09TBILISI1427, GEORGIA: ADDITIONAL PROVOCATIONS HEIGHTEN TENSION

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Reference ID Created Released Classification Origin
09TBILISI1427 2009-08-03 14:47 2011-08-30 01:44 CONFIDENTIAL Embassy Tbilisi

VZCZCXRO3433
PP RUEHDBU RUEHFL RUEHKW RUEHLA RUEHNP RUEHROV RUEHSL RUEHSR
DE RUEHSI #1427/01 2151447
ZNY CCCCC ZZH
P 031447Z AUG 09
FM AMEMBASSY TBILISI
TO RUEHC/SECSTATE WASHDC PRIORITY 1985
INFO RUEHZL/EUROPEAN POLITICAL COLLECTIVE PRIORITY
RUEHBJ/AMEMBASSY BEIJING PRIORITY 0267
RUEKJCS/OSD WASHINGTON DC PRIORITY
RHEHAAA/NATIONAL SECURITY COUNCIL WASHINGTON DC PRIORITY

C O N F I D E N T I A L SECTION 01 OF 02 TBILISI 001427 
 
SIPDIS 
 
E.O. 12958: DECL: 08/03/2019 
TAGS: PREL PGOV MOPS RS GG
SUBJECT: GEORGIA: ADDITIONAL PROVOCATIONS HEIGHTEN TENSION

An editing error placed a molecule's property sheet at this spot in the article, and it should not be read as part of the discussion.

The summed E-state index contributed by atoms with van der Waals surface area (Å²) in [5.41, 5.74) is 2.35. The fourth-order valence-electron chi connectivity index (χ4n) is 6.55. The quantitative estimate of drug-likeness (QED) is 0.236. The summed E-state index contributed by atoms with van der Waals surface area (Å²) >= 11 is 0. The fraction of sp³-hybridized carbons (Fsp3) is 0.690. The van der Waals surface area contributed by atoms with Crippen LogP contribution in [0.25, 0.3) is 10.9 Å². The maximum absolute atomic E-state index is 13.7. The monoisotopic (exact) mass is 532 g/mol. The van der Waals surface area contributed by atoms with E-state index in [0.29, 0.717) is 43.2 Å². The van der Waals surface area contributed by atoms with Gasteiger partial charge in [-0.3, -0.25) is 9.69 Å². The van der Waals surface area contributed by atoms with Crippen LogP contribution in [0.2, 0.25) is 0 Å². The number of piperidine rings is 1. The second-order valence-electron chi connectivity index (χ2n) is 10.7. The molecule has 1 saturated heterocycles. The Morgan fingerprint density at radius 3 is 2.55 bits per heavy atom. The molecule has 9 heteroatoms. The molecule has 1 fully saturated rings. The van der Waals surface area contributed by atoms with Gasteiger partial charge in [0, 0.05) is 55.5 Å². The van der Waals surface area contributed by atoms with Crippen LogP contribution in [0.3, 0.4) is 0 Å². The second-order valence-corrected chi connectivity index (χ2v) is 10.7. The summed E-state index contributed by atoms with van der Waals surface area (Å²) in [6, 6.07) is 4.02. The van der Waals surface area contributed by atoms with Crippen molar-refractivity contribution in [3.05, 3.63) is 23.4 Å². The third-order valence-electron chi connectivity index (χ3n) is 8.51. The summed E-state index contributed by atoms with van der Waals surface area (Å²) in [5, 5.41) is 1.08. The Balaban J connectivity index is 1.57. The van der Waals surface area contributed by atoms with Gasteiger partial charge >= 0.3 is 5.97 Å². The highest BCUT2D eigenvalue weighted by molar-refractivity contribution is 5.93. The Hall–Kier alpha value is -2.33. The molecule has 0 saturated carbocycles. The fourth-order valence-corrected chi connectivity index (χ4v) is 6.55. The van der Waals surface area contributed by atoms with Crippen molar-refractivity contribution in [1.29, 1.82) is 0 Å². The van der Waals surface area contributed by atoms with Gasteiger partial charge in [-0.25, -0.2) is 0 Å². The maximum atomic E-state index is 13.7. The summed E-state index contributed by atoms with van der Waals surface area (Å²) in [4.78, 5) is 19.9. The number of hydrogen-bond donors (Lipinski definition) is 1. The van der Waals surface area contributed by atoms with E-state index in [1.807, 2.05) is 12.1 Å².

REF: TBILISI 1409 
 
Classified By: AMBASSADOR JOHN F. TEFFT FOR REASONS 1.4 (b) AND (d). 
 
1. (C) Summary and comment.  On August 2 Russian Border 
Guards set up poles in the village of Kveshi, 200 meters 
outside of the South Ossetian administrative boundary, as an 
apparent first step to establish a checkpoint; on August 3, 
the Russians and the poles were gone.  On August 1 South 
Ossetian de facto officials accused Georgian forces of 
launching an attack on Eredvi, east of Tskhinvali, and the 
Russian Defense Ministry warned that additional "attacks" 
could provoke a Russian military response; the EUMM was 
unable to confirm that any incident occurred, and 
working-level Russian forces told Georgian counterparts the 
Ministry's statement was the result of a "miscommunication." 
Also on August 1, South Ossetian de facto "president" Kokoity 
repeated statements he made shortly after the war that 
ultimately South Ossetia could unite with Russia.  Coming so 
soon before the war's anniersary on August 7, and following